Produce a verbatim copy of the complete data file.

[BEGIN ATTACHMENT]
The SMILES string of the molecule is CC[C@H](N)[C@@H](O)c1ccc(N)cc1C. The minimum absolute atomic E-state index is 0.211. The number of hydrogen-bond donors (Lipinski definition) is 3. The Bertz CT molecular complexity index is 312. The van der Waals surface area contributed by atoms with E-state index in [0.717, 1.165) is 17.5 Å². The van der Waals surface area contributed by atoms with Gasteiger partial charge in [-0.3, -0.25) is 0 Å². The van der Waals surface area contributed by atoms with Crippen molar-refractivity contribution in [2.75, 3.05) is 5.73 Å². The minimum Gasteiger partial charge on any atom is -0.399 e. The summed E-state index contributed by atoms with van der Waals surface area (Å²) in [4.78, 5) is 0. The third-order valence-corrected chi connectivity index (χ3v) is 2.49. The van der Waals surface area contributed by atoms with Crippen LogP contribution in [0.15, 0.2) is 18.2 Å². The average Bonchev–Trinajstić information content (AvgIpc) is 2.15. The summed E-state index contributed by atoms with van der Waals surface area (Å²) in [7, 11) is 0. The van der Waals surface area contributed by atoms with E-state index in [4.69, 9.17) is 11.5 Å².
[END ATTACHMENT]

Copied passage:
The SMILES string of the molecule is CC[C@H](N)[C@@H](O)c1ccc(N)cc1C. The minimum absolute atomic E-state index is 0.211. The number of hydrogen-bond donors (Lipinski definition) is 3. The Bertz CT molecular complexity index is 312. The van der Waals surface area contributed by atoms with E-state index in [0.717, 1.165) is 17.5 Å². The van der Waals surface area contributed by atoms with Gasteiger partial charge in [-0.3, -0.25) is 0 Å². The van der Waals surface area contributed by atoms with Crippen molar-refractivity contribution in [2.75, 3.05) is 5.73 Å². The minimum Gasteiger partial charge on any atom is -0.399 e. The summed E-state index contributed by atoms with van der Waals surface area (Å²) in [4.78, 5) is 0. The third-order valence-corrected chi connectivity index (χ3v) is 2.49. The van der Waals surface area contributed by atoms with Crippen LogP contribution in [0.15, 0.2) is 18.2 Å². The average Bonchev–Trinajstić information content (AvgIpc) is 2.15. The summed E-state index contributed by atoms with van der Waals surface area (Å²) in [7, 11) is 0. The van der Waals surface area contributed by atoms with E-state index in [4.69, 9.17) is 11.5 Å².